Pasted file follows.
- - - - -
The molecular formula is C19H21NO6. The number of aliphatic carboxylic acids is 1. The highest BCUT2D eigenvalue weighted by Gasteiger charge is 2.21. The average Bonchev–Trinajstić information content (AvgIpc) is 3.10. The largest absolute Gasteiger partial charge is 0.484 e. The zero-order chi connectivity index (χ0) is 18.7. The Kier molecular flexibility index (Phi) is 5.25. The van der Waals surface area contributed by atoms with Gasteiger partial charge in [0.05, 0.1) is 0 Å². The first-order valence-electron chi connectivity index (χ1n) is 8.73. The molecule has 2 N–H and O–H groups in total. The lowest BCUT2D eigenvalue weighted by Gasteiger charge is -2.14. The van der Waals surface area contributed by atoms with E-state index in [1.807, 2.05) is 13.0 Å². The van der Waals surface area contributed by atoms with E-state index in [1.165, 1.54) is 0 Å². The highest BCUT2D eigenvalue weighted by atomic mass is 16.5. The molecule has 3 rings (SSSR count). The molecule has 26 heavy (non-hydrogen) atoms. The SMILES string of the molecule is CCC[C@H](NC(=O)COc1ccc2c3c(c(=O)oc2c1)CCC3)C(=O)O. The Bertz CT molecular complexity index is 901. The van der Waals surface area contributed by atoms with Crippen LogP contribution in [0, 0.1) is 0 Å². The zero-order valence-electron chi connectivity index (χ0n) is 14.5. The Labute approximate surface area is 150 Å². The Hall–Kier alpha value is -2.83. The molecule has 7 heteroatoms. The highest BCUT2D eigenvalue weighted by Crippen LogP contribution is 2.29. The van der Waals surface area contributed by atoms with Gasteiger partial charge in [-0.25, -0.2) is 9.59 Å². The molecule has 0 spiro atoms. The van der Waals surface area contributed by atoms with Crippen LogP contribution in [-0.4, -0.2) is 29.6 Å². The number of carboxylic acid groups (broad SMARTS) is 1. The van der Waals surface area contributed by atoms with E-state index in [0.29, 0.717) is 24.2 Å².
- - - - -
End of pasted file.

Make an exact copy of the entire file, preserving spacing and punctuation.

The molecular formula is C19H21NO6. The number of aliphatic carboxylic acids is 1. The highest BCUT2D eigenvalue weighted by Gasteiger charge is 2.21. The average Bonchev–Trinajstić information content (AvgIpc) is 3.10. The largest absolute Gasteiger partial charge is 0.484 e. The zero-order chi connectivity index (χ0) is 18.7. The Kier molecular flexibility index (Phi) is 5.25. The van der Waals surface area contributed by atoms with Gasteiger partial charge in [0.05, 0.1) is 0 Å². The first-order valence-electron chi connectivity index (χ1n) is 8.73. The molecule has 2 N–H and O–H groups in total. The lowest BCUT2D eigenvalue weighted by Gasteiger charge is -2.14. The van der Waals surface area contributed by atoms with E-state index in [1.807, 2.05) is 13.0 Å². The van der Waals surface area contributed by atoms with E-state index in [1.165, 1.54) is 0 Å². The highest BCUT2D eigenvalue weighted by atomic mass is 16.5. The molecule has 3 rings (SSSR count). The molecule has 26 heavy (non-hydrogen) atoms. The SMILES string of the molecule is CCC[C@H](NC(=O)COc1ccc2c3c(c(=O)oc2c1)CCC3)C(=O)O. The Bertz CT molecular complexity index is 901. The van der Waals surface area contributed by atoms with Crippen LogP contribution in [0, 0.1) is 0 Å². The zero-order valence-electron chi connectivity index (χ0n) is 14.5. The Labute approximate surface area is 150 Å². The Hall–Kier alpha value is -2.83. The molecule has 7 heteroatoms. The highest BCUT2D eigenvalue weighted by Crippen LogP contribution is 2.29. The van der Waals surface area contributed by atoms with Gasteiger partial charge in [-0.25, -0.2) is 9.59 Å². The molecule has 0 spiro atoms. The van der Waals surface area contributed by atoms with Crippen LogP contribution in [-0.4, -0.2) is 29.6 Å². The number of carboxylic acid groups (broad SMARTS) is 1. The van der Waals surface area contributed by atoms with E-state index in [0.29, 0.717) is 24.2 Å².